Life On The Road - Members Of SKID ROW, POSION, KRISIUN and BLIND GUARDIAN  - 11.2006

Life On The Road
-Is there a routine while on tour? -Are groupies a fact of touring? -What is the worst thing about being on the road? -Why are shows so expensive and could they drive down attendance? -As for anecdotes...
-MAX KOLESNE drummer KRISIUN -It is not the same. Every day is different. When we get to the club we load in the equipment, then we eat and drink, smoke some weed and then do sound check. Every tour is different though. We don't get a sound check if we are opening. If we are headlining it is more work with equipment and sound. If we are opening we might share equipment with the other opening act. -Oh yeah, yeah. Well, they are not really groupies. We get some girls here and there, you know. They are not girlfriends; they are girls we see when we are touring. They are not groupies though that get in the dressing room and start sucking your cock right away. We know them, we met them, we have a beer and sometimes get to fuck or maybe not. It is not like hard rock groupies and that crazy shit. We know some girls here and there. -I don't hate anything about being on the road. I don't even mind the hours spent travelling. Well, one thing that really sucks is when you become ill. For example, when you are in a very cold country like Sweden and the weather is bad you might get sick which is bad. You don't want to be sick on the road. You have to do a good show every night. That sucks. Sometimes the food sucks too and sometimes the clubs suck because they don't have good equipment. Overall, I really love being on the road though. -I think shows should be cheaper. On the other hand, sometimes you see some really trendy faggy band that pretends to be heavy, like those big sissy mallcore bands that play gay music, they charge like $100 and play in front of 15,000 people. Then you see some really great band that is actually heavy charges $30 and plays to 300 people. People have to choose sides. -There are so many crazy stories to tell. I know some really fucked up shit. When we were touring Europe with Old Man's Child, Soulreaper and Gorgoroth those bands would get out of hand when they were drunk. I remember one day this guy who used to play for them, not the bold guy, the guy with the long hair and beard was really drunk. The other guys pissed in a cup and gave it to him. He drank the whole thing. They joked like that all the time. I don't get it man. If you do that to me I will kill you the next day. Those guys are too crazy for me. The guy was cool about it. He was laughing and telling them he knows he drank their piss!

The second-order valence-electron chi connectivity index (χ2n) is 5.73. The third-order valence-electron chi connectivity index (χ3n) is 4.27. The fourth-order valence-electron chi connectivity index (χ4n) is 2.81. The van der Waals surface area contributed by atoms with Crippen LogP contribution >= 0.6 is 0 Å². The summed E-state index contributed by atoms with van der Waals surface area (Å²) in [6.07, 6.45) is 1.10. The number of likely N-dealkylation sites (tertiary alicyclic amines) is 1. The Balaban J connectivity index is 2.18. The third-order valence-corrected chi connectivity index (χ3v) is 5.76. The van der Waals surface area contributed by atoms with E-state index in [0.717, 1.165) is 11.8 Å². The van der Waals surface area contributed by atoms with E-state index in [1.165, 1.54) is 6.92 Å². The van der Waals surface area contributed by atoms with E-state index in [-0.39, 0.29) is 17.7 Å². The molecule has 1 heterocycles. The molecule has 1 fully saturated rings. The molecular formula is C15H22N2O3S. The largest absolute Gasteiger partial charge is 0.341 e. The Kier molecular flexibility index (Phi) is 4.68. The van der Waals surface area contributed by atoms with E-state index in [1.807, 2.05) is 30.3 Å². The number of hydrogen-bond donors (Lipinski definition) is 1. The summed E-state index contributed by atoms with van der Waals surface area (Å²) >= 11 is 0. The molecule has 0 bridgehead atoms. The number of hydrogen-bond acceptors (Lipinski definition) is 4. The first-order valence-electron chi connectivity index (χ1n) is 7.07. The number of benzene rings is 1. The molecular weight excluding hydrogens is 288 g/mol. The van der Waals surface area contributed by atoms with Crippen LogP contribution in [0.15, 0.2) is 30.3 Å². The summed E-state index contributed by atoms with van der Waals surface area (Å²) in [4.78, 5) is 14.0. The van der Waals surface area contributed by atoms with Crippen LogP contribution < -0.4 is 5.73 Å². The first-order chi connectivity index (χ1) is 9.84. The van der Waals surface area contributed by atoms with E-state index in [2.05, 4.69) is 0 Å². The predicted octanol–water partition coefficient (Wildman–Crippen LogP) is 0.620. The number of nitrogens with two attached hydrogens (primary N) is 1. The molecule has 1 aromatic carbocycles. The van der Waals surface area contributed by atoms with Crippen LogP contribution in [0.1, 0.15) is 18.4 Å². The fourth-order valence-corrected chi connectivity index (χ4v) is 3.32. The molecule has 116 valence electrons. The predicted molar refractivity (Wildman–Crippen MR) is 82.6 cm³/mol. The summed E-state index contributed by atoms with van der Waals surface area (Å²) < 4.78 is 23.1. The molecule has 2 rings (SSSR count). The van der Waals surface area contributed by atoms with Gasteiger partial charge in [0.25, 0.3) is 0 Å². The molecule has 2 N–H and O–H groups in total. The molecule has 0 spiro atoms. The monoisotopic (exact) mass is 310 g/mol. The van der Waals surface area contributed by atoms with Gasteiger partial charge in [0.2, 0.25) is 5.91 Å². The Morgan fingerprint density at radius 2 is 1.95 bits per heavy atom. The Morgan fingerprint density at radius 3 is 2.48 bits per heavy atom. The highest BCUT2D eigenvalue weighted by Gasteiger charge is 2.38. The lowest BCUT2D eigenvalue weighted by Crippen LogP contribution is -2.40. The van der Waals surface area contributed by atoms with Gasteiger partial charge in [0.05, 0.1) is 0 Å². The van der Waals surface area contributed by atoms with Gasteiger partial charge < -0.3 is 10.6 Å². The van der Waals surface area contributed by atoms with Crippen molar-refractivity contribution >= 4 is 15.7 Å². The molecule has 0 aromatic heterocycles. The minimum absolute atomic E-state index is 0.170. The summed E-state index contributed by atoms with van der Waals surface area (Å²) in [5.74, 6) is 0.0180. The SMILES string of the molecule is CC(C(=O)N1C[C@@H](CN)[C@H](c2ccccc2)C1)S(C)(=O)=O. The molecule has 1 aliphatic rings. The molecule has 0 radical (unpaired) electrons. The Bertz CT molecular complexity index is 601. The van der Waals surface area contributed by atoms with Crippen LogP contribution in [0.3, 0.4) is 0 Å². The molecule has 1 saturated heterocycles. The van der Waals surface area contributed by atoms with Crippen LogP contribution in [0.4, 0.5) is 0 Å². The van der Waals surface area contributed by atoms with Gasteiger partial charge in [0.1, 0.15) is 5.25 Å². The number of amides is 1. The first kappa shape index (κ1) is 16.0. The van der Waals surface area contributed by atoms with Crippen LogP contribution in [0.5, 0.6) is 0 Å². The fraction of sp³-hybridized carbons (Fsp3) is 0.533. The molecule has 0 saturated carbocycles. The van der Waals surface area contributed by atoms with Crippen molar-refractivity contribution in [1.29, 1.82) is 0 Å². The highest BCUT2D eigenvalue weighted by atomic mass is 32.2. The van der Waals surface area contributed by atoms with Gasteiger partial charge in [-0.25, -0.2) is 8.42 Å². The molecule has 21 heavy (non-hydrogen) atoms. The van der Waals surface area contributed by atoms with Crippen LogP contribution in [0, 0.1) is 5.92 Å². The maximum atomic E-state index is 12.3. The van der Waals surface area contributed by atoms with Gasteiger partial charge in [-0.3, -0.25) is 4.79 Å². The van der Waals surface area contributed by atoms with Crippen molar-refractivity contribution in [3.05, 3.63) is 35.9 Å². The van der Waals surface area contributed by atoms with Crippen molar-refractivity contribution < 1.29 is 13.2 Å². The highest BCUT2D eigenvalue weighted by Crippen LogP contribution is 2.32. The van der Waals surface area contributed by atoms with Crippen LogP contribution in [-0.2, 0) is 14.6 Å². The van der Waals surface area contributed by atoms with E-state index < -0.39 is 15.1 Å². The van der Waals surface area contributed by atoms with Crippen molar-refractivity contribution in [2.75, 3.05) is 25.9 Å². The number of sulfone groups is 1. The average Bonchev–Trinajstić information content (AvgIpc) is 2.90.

-HANSI singer BLIND GUARDIAN -It is close to a routine. The older you get the closer to a routine it is. When you are young you have more energy to do a show, go sightseeing and all that stuff. Nowadays it is like coming to a city, hopefully getting a room, doing sound check, get another nap at the hotel, do the show and hop into the bus and travel to the next city. On the bus you can drink one or two glasses of beer or wine. Several of our guys don't drink any alcohol. The next day looks pretty much the same. You do that for four days in a row and on the fifth day you have an off day and you stay in the hotel. You go out for dinner and you go to sleep. You sometimes party but that means you are done for the next two weeks. It is terrible. The next day is nothing but a nightmare. -Groupies depend on the person. I have been married for ten years and before that I was in a relationship for another ten. It never has been an issue for me. Obviously, there are still fans around you who are attracted by musicians. I can't say if there is more or less. I don't have a clue. We have more fans so there should be more groupies around. -You cannot avoid cold or fever. That is the nightmare of a vocalist. It is terrible when you are forced to sing with a sore throat. You know that the sore throat won't go away for two weeks. You damage your voice and you spoil it for two weeks. Then you start sucking each night. People do not understand. They start thinking you are a shitty vocalist. That is a terrible thing for me. -For example, the average price for our shows in America is $20. In general, it depends on what you get. If you pay $25 for a club show then it is too expensive. If you have a venue with technical facilities and a big production then you might pay more. -What always comes to mind is the time we played in Japan for the first time, Andre and I had known Japan already, we told Tom that there are no post offices there. We told him that he needs to go to an Italian restaurant and pass his mail to the waiter there. So we go with him and Tom is giving his mail to a waiter. The guy was completely shocked. He went to the waiter, and we had the privilege of seeing it, and this Japanese guy is looking at the envelope. The Japanese people are so polite. He probably took the mail and sent it off.